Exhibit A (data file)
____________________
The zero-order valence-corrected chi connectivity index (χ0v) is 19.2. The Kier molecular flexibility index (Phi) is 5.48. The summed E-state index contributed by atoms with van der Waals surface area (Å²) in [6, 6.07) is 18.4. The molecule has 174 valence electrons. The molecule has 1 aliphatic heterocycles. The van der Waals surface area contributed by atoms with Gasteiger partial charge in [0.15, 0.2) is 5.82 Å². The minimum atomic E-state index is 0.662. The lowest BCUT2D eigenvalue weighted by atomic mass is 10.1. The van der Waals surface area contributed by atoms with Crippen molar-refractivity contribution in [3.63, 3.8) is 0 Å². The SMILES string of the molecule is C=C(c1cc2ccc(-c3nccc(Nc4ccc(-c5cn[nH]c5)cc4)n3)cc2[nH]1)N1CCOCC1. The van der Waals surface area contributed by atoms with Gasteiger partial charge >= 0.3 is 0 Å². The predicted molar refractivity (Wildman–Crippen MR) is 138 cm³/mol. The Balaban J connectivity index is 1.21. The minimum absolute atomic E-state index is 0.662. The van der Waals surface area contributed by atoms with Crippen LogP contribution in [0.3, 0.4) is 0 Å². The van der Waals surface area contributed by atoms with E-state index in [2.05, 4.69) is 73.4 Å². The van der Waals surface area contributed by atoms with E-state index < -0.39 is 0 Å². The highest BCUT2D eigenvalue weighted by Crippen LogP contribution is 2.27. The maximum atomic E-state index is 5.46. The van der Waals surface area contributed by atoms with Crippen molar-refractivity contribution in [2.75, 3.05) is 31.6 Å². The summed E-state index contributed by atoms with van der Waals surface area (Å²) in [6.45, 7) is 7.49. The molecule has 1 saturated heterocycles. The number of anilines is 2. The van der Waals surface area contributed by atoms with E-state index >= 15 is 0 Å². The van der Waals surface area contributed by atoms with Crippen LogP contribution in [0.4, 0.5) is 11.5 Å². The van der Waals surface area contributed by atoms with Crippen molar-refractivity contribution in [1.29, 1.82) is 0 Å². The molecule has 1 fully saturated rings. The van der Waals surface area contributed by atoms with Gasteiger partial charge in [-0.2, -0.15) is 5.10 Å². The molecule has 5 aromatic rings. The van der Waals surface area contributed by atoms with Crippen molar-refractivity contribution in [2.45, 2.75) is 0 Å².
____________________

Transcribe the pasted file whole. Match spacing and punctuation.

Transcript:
The zero-order valence-corrected chi connectivity index (χ0v) is 19.2. The Kier molecular flexibility index (Phi) is 5.48. The summed E-state index contributed by atoms with van der Waals surface area (Å²) in [6, 6.07) is 18.4. The molecule has 174 valence electrons. The molecule has 1 aliphatic heterocycles. The van der Waals surface area contributed by atoms with Gasteiger partial charge in [0.15, 0.2) is 5.82 Å². The minimum atomic E-state index is 0.662. The lowest BCUT2D eigenvalue weighted by atomic mass is 10.1. The van der Waals surface area contributed by atoms with Crippen molar-refractivity contribution in [3.63, 3.8) is 0 Å². The SMILES string of the molecule is C=C(c1cc2ccc(-c3nccc(Nc4ccc(-c5cn[nH]c5)cc4)n3)cc2[nH]1)N1CCOCC1. The van der Waals surface area contributed by atoms with Gasteiger partial charge >= 0.3 is 0 Å². The predicted molar refractivity (Wildman–Crippen MR) is 138 cm³/mol. The Balaban J connectivity index is 1.21. The minimum absolute atomic E-state index is 0.662. The van der Waals surface area contributed by atoms with Crippen LogP contribution in [0.3, 0.4) is 0 Å². The van der Waals surface area contributed by atoms with E-state index in [2.05, 4.69) is 73.4 Å². The van der Waals surface area contributed by atoms with E-state index < -0.39 is 0 Å². The highest BCUT2D eigenvalue weighted by Crippen LogP contribution is 2.27. The maximum atomic E-state index is 5.46. The van der Waals surface area contributed by atoms with Crippen molar-refractivity contribution in [2.75, 3.05) is 31.6 Å². The summed E-state index contributed by atoms with van der Waals surface area (Å²) in [6.45, 7) is 7.49. The molecule has 1 saturated heterocycles. The number of anilines is 2. The van der Waals surface area contributed by atoms with E-state index >= 15 is 0 Å². The van der Waals surface area contributed by atoms with Crippen LogP contribution in [0.4, 0.5) is 11.5 Å². The van der Waals surface area contributed by atoms with Crippen molar-refractivity contribution in [1.29, 1.82) is 0 Å². The molecule has 1 fully saturated rings. The van der Waals surface area contributed by atoms with Gasteiger partial charge in [-0.2, -0.15) is 5.10 Å². The molecule has 5 aromatic rings. The van der Waals surface area contributed by atoms with Crippen molar-refractivity contribution in [2.45, 2.75) is 0 Å².